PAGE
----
As a Christian, are there any specific issues/policy positions espoused by modern libertarians/anarcho-capitalists that you find particularly difficult to square with your Christian values?
Yes. There is a strand of libertarian thought that says abortion is simply a matter of the mother “evicting” a “trespasser” from her womb. In this approach, it doesn’t matter when life begins, just like a guy kicking someone out of his house isn’t denying that the trespasser is a human. As a Christian, I reject this approach. (That doesn’t mean I support agents of the State throwing abortion doctors in cages, though, because I’m also a pacifist due to my Christian views.)

Also, like I said earlier, I was really turned off by a lot of the libertarian commentary during the lockdowns, even though I agreed that State officials had no business telling people or businesses what they were allowed to do. But because a lot of libertarians were so angered by the violation of their liberties, they ended up saying things like, “If you want me to wear a mask, put down the box of Twinkies, fatso,” etc. For the first time in my life, I totally understood in 2020 why “regular people” hated libertarians.

Let’s focus on one of those single issues. As a Christian and an anarcho-capitalist, what do you make of the overturning of Roe v. Wade? How have you seen the movement react?
I must confess: I was stunned that it happened. When activists on the left would warn that “right-wing justices” threatened to overturn Roe, I thought they were engaged in fear-mongering.

In the libertarian ranks, I’ve mostly seen it come down to left/right based on cultural values. In principle, there should be a huge faction of libertarians saying, “I think abortion is a tragedy, and we should do everything in our power to convince women to consider other options, but I also don’t want the State to have power over women and doctors.” But in practice, I don’t see too many people talking like this; it seems they are either for government action in this area (because they think it’s murder) or they are “pro-choice” and think people shouldn’t even condemn it.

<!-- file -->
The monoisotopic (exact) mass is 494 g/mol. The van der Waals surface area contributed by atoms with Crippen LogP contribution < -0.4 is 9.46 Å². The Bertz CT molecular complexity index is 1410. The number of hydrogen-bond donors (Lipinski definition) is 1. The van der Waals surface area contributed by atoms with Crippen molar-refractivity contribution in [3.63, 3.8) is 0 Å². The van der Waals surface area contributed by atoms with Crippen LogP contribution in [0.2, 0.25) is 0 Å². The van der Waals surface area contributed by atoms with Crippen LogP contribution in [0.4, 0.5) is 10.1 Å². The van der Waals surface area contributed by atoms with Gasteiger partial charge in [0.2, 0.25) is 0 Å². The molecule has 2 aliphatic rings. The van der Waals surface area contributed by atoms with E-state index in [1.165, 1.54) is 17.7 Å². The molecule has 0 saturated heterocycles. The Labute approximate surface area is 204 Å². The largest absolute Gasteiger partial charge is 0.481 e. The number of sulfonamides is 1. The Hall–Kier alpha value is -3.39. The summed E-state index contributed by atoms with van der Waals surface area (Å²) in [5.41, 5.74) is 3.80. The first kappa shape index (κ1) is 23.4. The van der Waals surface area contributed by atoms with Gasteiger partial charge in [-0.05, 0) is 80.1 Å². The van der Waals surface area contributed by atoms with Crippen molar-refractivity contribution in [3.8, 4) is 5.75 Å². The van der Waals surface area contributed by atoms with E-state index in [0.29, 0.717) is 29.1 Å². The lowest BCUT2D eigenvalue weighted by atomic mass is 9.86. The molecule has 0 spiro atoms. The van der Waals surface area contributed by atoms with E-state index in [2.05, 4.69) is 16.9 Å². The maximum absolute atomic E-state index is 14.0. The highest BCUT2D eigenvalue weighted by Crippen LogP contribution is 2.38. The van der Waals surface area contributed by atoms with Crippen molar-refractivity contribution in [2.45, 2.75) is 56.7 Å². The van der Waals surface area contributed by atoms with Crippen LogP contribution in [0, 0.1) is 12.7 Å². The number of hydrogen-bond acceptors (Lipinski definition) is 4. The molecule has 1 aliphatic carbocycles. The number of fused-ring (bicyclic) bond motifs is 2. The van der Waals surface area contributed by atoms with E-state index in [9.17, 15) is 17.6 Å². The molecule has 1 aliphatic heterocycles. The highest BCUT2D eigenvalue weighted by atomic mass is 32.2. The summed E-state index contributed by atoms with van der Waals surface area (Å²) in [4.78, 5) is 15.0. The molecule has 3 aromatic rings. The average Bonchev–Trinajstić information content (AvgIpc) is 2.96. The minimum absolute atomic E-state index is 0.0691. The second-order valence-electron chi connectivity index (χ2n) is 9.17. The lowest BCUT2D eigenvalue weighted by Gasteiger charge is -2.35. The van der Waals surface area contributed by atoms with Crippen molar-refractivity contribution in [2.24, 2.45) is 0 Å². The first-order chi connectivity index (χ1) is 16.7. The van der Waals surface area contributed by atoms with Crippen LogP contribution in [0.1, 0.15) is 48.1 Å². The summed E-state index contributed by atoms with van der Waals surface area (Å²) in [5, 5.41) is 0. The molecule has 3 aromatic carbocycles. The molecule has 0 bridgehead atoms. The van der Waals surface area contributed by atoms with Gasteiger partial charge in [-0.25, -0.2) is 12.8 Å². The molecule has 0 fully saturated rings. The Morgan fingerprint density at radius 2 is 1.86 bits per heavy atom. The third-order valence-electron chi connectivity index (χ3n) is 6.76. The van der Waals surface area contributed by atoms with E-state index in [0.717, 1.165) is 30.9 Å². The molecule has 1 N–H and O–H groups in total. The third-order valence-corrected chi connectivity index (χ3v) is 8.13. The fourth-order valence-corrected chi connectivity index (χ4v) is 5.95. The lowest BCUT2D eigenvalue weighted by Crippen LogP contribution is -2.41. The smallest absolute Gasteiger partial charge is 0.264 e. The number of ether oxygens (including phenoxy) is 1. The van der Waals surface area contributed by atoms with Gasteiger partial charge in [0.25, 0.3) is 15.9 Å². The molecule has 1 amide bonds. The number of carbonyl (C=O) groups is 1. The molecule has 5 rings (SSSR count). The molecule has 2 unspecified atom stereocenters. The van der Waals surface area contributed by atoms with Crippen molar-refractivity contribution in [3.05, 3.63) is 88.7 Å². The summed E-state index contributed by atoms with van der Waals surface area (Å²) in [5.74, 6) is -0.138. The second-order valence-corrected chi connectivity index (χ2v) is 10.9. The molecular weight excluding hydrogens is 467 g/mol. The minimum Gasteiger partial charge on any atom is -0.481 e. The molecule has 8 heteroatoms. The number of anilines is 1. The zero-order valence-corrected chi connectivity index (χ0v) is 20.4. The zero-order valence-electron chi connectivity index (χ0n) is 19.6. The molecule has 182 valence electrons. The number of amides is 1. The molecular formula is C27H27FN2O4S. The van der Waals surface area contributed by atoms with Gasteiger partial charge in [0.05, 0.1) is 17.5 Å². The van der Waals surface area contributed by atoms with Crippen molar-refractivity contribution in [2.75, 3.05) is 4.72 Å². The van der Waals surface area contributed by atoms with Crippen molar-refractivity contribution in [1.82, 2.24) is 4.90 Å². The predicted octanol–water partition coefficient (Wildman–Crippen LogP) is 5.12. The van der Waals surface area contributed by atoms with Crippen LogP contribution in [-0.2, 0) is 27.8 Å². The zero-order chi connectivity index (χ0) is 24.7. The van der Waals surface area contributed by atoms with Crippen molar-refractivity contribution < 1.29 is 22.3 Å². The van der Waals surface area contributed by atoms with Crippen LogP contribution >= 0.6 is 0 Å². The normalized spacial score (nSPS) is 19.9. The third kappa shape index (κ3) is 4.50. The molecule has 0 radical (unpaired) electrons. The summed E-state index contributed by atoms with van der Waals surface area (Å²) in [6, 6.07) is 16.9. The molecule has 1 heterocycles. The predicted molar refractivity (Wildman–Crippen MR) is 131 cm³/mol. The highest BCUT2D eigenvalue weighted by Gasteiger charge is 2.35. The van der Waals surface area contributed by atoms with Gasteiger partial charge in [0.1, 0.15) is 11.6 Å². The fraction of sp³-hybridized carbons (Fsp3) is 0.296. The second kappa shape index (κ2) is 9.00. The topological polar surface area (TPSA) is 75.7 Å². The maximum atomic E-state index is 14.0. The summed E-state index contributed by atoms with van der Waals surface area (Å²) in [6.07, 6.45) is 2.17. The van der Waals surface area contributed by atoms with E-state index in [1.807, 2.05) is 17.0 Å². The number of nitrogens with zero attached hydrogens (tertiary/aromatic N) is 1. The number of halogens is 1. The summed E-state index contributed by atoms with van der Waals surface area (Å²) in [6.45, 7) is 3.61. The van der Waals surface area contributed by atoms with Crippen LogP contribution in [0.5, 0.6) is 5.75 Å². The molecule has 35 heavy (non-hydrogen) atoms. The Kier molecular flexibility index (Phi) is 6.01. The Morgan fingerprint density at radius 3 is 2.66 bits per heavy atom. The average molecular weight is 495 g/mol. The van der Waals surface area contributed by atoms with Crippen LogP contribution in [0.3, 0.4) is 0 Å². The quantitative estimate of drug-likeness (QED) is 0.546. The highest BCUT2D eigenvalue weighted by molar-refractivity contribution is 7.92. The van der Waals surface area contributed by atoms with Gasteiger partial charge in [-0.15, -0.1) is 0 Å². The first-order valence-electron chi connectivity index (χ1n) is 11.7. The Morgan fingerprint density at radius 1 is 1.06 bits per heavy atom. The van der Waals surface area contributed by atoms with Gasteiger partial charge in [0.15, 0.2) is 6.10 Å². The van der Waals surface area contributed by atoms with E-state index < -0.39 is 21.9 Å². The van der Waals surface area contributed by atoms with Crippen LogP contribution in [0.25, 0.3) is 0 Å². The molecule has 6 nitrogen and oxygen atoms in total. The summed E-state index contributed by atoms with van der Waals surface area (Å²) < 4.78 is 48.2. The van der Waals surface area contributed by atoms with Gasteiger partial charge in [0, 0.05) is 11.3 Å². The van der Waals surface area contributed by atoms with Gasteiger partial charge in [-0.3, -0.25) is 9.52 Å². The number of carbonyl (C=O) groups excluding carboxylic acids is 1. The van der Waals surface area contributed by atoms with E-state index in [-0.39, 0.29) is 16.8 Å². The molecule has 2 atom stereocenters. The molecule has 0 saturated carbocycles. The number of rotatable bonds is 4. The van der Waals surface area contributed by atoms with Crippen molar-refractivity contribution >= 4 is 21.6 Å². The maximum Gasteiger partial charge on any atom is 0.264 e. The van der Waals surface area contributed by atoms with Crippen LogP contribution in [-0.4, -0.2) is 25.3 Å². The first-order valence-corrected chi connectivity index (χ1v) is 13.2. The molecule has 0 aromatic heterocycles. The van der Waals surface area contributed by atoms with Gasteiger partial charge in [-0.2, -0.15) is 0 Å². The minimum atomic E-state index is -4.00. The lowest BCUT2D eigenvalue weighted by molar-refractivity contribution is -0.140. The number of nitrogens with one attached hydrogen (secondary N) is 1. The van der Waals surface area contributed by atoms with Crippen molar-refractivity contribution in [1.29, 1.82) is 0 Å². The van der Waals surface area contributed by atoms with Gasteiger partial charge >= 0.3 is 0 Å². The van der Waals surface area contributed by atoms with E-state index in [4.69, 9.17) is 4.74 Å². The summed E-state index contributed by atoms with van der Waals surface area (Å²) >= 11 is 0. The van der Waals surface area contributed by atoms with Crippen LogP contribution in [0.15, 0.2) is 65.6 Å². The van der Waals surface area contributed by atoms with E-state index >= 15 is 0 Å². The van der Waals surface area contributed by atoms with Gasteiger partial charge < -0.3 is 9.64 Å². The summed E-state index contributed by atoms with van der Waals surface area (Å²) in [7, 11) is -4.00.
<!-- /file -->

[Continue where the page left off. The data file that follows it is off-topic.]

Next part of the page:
Regarding disdain for religion, how prevalent is that in the movement? Does it generally take the form of skepticism or outright dismissiveness/hostility? How do you handle it?
This is one area where things are a lot better. When I was in grad school, it was courageous to admit you were a Christian in the libertarian community, because people would heap all sorts of abuse on you. In the early years, I had Christians email me and thank me for speaking up, and they admitted they kept their head down.

But at this point, there are enough of us who have been speaking openly about our faith for enough years that it’s not as “shocking” as it used to be.

My own approach is to be loving and understanding. I myself was an atheist up until God grabbed me in grad school. (I had been raised Catholic and fell out of my faith by the end of high school.) I think a lot of the people who are truly hostile had bad experiences with religious authority figures in their past.

What’s next for the libertarian movement? Are you anticipating increased success for more libertarian candidates at the state and local levels? What do libertarian-minded Americans have to do to increase their policy successes?
I think there might be a lot of success with libertarian candidates at local and maybe even state levels. These are more practical positions, and voters are more willing to vote based on merit, in which case the LP candidate might just be the most compelling.

I think the LP needs to keep hammering the idea that the Republicans and Democrats have been in charge as the country has slid into a decadent empire, and so it would be naive to expect either of them to save the Republic. It will be tough to do, however, because in the age of social media, a lot of LP outlets are trying to get attention through “shocking” tweets, etc. This makes gains in some dimensions in the short term but, I think, turns off a lot in the long run.

Isaac Willour

Isaac Willour is a journalist currently reporting on American politics and higher education. His work has been published in a plethora of outlets, including the Christian Post, The Dispatch, the Wall Street Journal, and National Review, as well as interviews for New York Times Opinion and the American Enterprise Institute. He studies political science at Grove City College. He can be found on Twitter @IsaacWillour.